Out-Law News | 21 Dec 2021 | 4:14 pm | 2 min. read
The model rules, published by the Organisation for Economic Cooperation and Development (OECD), form part of the second pillar of the proposed two-pillar solution to address the tax challenges of the digitalisation of the economy, as agreed by 136 countries in October. Pillar two of the OECD plan is the so-called Global Anti-Base Erosion (GloBE) rule, which is designed to ensure that large multinational enterprises pay a minimum level of tax of 15% on the income arising in each jurisdiction where they operate.
Countries are not obliged to introduce pillar two into their own domestic laws. However, if they choose to do so, they must implement the rules in accordance with the model rules, to ensure that pillar two is brought into force in a consistent and coordinated way.
Pascal Saint-Amans, Director of the OECD Centre for Tax Policy and Administration described the model rules as “a significant building-block in the development of a two-pillar solution, converting the foundations of a political agreement reached in October into enforceable rules”.
The rules will apply to multinationals with consolidated revenues of at least €750 million in at least two out of the last four years. Multinationals with revenue above the threshold will have to calculate their effective tax rate for each jurisdiction where they operate and pay top-up tax on the difference between their effective tax rate per jurisdiction and the 15% minimum rate. A ‘de minimis’ exclusion applies where there is a relatively small amount of revenue and income in a jurisdiction. Any resulting top-up tax is generally charged in the jurisdiction of the ultimate parent company if that jurisdiction has implemented the necessary taxing rules. If not, the model rules set out which group entity pays the top-up tax.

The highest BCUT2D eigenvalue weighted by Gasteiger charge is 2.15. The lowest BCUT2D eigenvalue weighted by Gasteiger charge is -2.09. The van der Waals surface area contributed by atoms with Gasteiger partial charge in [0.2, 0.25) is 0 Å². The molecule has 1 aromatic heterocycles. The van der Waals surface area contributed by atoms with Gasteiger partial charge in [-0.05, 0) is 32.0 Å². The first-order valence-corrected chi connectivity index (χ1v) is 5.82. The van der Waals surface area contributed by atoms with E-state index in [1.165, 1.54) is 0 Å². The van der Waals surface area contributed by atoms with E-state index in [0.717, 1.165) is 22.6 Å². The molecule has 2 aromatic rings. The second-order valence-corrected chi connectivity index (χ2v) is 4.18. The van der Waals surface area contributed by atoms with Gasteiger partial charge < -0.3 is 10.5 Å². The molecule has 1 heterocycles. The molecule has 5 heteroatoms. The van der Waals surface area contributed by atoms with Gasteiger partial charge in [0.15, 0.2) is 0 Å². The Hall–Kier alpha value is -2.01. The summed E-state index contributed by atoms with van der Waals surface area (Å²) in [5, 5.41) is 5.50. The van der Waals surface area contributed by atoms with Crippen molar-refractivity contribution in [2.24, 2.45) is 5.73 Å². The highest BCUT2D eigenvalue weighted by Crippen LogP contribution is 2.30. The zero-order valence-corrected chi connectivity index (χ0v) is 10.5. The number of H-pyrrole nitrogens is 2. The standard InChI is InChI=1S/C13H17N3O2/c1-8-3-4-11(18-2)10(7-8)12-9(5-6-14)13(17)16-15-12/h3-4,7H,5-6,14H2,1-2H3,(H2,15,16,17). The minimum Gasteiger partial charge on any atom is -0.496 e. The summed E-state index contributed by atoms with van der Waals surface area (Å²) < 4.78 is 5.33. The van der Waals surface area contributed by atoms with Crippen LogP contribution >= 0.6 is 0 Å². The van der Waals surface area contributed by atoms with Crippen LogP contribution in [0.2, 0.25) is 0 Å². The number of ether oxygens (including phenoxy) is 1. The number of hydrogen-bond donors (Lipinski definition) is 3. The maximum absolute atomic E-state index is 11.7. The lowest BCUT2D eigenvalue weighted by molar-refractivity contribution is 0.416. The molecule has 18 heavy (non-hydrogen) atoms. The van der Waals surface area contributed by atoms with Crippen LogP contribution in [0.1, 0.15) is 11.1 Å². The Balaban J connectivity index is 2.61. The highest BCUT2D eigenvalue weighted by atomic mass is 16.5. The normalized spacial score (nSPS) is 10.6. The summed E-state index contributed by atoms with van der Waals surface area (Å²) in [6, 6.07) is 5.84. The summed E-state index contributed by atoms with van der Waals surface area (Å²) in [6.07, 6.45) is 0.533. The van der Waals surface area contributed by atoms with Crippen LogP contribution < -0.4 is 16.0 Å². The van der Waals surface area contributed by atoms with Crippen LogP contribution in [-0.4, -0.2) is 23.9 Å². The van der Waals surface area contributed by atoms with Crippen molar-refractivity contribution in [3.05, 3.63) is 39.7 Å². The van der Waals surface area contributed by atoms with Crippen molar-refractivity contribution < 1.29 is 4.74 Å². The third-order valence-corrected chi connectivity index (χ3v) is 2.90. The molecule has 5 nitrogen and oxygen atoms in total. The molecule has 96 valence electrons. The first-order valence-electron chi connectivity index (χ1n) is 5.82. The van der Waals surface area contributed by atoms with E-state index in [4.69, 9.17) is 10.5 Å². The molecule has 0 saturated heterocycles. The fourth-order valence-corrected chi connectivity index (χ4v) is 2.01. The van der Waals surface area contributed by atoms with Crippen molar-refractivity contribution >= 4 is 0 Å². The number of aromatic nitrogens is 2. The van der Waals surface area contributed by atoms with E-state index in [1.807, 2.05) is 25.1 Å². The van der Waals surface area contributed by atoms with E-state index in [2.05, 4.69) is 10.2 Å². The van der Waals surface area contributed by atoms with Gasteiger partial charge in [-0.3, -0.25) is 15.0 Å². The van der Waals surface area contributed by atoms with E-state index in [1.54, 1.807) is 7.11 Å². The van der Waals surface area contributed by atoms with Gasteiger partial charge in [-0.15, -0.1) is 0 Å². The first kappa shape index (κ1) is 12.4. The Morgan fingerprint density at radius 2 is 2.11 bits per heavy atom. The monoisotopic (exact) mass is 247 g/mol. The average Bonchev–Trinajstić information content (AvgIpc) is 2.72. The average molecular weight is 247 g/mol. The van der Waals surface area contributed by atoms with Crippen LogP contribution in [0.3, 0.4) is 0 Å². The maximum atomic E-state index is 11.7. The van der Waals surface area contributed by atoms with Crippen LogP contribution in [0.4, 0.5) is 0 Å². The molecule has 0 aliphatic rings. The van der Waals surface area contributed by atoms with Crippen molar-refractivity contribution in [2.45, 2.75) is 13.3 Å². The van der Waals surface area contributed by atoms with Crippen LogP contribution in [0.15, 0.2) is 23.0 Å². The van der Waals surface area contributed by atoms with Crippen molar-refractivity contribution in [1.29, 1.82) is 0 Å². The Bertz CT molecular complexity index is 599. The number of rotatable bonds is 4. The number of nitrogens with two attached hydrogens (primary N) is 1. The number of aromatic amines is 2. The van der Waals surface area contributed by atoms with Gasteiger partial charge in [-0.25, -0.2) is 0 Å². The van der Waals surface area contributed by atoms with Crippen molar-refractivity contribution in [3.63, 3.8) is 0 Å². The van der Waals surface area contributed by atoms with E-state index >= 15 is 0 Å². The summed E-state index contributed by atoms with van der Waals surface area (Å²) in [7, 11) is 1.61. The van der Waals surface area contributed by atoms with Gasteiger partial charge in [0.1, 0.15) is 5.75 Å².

The provisions for calculating the effective tax rate take into account timing differences, broadly using the deferred tax accounting method.
The pillar two model rules also address the treatment of acquisitions and disposals of group members and include specific rules to deal with particular holding structures and tax neutrality regimes. They also address administrative aspects, including information filing requirements, and provide for transitional rules for groups that become subject to the global minimum tax.
Countries that adopt the GloBE rules are not required to introduce domestic top-up taxes on their own resident taxpayers but may choose to do so. If they do so, this will reduce the amount of top-up tax that may be payable in another jurisdiction, preserving the primary taxing rights for the jurisdiction where the income arises.
Corporate tax expert Eloise Walker of Pinsent Masons said: “Realistically, you would expect domestic revenue authorities to fall over themselves in their keenness to increase their effective tax rate to 15%, especially if they can blame it on a ‘global consensus’ engineered by the OECD. If you are going to adopt GloBE anyway, you are not going to hand over that extra revenue to another country.”
In early 2022, the OECD plans to release a commentary on the model rules and address the co-existence of the rules with the US Global Intangible Low-Taxed Income (GILTI) rules. President Biden’s administration has proposed changes to the GILTI regime that would better align it with pillar two, including applying it on a country-by-country basis and ensuring the US effective statutory rate on foreign-source income is at least 15%.
Pillar one of the OECD deal aims to ensure a perceived fairer distribution of profits and taxing rights among countries with respect to the largest multinationals. Multinational enterprises with global turnover above €20 billion will be subject to tax on a proportion of their profits in the countries where they operate. Pillar one is not as far advanced as pillar two, with model rules not due until early 2022.
“We will have to wait and see where pillar one ends up, and how it will interact with pillar two,” said Walker. “It is inevitable that we are in for a period of further disruption as this sea-change in international rules unfolds.”
14 Oct 2021